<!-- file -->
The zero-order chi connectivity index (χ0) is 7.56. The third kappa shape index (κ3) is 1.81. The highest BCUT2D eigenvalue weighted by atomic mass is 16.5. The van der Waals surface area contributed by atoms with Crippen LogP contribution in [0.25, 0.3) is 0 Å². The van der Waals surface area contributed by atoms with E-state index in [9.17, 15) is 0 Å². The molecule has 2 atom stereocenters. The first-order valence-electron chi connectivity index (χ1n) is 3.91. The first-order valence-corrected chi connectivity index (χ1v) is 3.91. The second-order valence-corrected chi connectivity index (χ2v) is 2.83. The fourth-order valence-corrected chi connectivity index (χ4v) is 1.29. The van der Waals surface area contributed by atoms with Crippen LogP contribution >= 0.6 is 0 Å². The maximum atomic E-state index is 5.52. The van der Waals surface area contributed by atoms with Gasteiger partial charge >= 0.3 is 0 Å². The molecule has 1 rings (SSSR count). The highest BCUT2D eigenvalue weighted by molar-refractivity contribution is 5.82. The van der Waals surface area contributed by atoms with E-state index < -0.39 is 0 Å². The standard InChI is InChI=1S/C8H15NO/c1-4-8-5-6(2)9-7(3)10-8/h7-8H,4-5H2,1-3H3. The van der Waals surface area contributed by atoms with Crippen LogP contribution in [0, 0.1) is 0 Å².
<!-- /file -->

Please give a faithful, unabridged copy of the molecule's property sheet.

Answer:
The zero-order chi connectivity index (χ0) is 7.56. The third kappa shape index (κ3) is 1.81. The highest BCUT2D eigenvalue weighted by atomic mass is 16.5. The van der Waals surface area contributed by atoms with Crippen LogP contribution in [0.25, 0.3) is 0 Å². The van der Waals surface area contributed by atoms with E-state index in [9.17, 15) is 0 Å². The molecule has 2 atom stereocenters. The first-order valence-electron chi connectivity index (χ1n) is 3.91. The first-order valence-corrected chi connectivity index (χ1v) is 3.91. The second-order valence-corrected chi connectivity index (χ2v) is 2.83. The fourth-order valence-corrected chi connectivity index (χ4v) is 1.29. The van der Waals surface area contributed by atoms with Crippen LogP contribution >= 0.6 is 0 Å². The maximum atomic E-state index is 5.52. The van der Waals surface area contributed by atoms with Gasteiger partial charge >= 0.3 is 0 Å². The molecule has 1 rings (SSSR count). The highest BCUT2D eigenvalue weighted by molar-refractivity contribution is 5.82. The van der Waals surface area contributed by atoms with E-state index < -0.39 is 0 Å². The standard InChI is InChI=1S/C8H15NO/c1-4-8-5-6(2)9-7(3)10-8/h7-8H,4-5H2,1-3H3. The van der Waals surface area contributed by atoms with Crippen LogP contribution in [0, 0.1) is 0 Å².